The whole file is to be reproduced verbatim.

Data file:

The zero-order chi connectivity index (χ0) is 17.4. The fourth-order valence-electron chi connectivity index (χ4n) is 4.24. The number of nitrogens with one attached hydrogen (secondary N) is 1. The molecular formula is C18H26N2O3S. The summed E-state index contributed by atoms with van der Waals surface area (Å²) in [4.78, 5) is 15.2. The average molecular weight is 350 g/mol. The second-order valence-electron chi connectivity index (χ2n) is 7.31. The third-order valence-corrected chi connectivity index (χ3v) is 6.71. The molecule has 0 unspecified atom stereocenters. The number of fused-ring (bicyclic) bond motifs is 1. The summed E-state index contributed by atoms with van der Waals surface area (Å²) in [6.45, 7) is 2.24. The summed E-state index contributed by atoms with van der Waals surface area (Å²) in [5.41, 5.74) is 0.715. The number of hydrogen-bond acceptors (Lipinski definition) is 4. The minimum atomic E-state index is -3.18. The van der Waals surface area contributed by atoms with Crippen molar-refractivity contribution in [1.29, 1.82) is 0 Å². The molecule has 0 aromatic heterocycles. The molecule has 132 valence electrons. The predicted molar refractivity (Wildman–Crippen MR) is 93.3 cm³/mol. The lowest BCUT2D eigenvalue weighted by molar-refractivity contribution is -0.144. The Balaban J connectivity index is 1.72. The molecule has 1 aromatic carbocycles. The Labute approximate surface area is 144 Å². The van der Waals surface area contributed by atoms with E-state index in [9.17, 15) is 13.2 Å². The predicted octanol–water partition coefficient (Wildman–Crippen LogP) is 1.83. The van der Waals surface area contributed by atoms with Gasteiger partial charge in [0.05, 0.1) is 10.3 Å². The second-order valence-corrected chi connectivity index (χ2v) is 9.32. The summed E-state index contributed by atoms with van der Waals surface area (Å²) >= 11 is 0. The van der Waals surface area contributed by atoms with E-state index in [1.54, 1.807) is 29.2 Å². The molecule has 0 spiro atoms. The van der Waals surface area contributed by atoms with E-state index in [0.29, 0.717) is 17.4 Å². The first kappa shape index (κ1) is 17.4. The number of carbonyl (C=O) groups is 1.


The zero-order chi connectivity index (χ0) is 17.4. The fourth-order valence-electron chi connectivity index (χ4n) is 4.24. The number of nitrogens with one attached hydrogen (secondary N) is 1. The molecular formula is C18H26N2O3S. The summed E-state index contributed by atoms with van der Waals surface area (Å²) in [4.78, 5) is 15.2. The average molecular weight is 350 g/mol. The second-order valence-electron chi connectivity index (χ2n) is 7.31. The third-order valence-corrected chi connectivity index (χ3v) is 6.71. The molecule has 0 unspecified atom stereocenters. The number of fused-ring (bicyclic) bond motifs is 1. The summed E-state index contributed by atoms with van der Waals surface area (Å²) in [6.45, 7) is 2.24. The summed E-state index contributed by atoms with van der Waals surface area (Å²) in [5.41, 5.74) is 0.715. The number of hydrogen-bond acceptors (Lipinski definition) is 4. The minimum atomic E-state index is -3.18. The van der Waals surface area contributed by atoms with Crippen molar-refractivity contribution in [1.29, 1.82) is 0 Å². The molecule has 0 aromatic heterocycles. The molecule has 132 valence electrons. The predicted molar refractivity (Wildman–Crippen MR) is 93.3 cm³/mol. The lowest BCUT2D eigenvalue weighted by molar-refractivity contribution is -0.144. The Balaban J connectivity index is 1.72. The molecule has 1 aromatic carbocycles. The Labute approximate surface area is 144 Å². The van der Waals surface area contributed by atoms with E-state index in [9.17, 15) is 13.2 Å². The predicted octanol–water partition coefficient (Wildman–Crippen LogP) is 1.83. The van der Waals surface area contributed by atoms with Gasteiger partial charge in [0.05, 0.1) is 10.3 Å². The second-order valence-corrected chi connectivity index (χ2v) is 9.32. The summed E-state index contributed by atoms with van der Waals surface area (Å²) >= 11 is 0. The van der Waals surface area contributed by atoms with E-state index in [1.54, 1.807) is 29.2 Å². The molecule has 0 spiro atoms. The van der Waals surface area contributed by atoms with E-state index in [0.29, 0.717) is 17.4 Å². The first kappa shape index (κ1) is 17.4. The number of carbonyl (C=O) groups is 1.